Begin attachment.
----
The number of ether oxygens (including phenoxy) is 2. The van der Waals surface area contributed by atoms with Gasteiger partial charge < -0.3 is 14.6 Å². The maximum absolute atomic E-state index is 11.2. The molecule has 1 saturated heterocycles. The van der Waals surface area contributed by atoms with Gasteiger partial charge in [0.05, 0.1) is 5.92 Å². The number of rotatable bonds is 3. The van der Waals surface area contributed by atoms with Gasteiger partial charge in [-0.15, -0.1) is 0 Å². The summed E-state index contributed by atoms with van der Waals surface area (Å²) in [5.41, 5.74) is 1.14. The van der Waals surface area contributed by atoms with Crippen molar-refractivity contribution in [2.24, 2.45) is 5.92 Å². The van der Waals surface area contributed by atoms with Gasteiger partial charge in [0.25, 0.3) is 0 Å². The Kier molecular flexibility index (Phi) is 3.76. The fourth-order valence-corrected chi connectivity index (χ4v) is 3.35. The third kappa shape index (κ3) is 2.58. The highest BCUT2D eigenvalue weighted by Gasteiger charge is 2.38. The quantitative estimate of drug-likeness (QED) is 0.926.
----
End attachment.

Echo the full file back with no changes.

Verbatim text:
The number of ether oxygens (including phenoxy) is 2. The van der Waals surface area contributed by atoms with Gasteiger partial charge < -0.3 is 14.6 Å². The maximum absolute atomic E-state index is 11.2. The molecule has 1 saturated heterocycles. The van der Waals surface area contributed by atoms with Gasteiger partial charge in [0.05, 0.1) is 5.92 Å². The number of rotatable bonds is 3. The van der Waals surface area contributed by atoms with Gasteiger partial charge in [-0.15, -0.1) is 0 Å². The summed E-state index contributed by atoms with van der Waals surface area (Å²) in [5.41, 5.74) is 1.14. The van der Waals surface area contributed by atoms with Crippen molar-refractivity contribution in [2.24, 2.45) is 5.92 Å². The van der Waals surface area contributed by atoms with Gasteiger partial charge in [0.25, 0.3) is 0 Å². The Kier molecular flexibility index (Phi) is 3.76. The fourth-order valence-corrected chi connectivity index (χ4v) is 3.35. The third kappa shape index (κ3) is 2.58. The highest BCUT2D eigenvalue weighted by Gasteiger charge is 2.38. The quantitative estimate of drug-likeness (QED) is 0.926.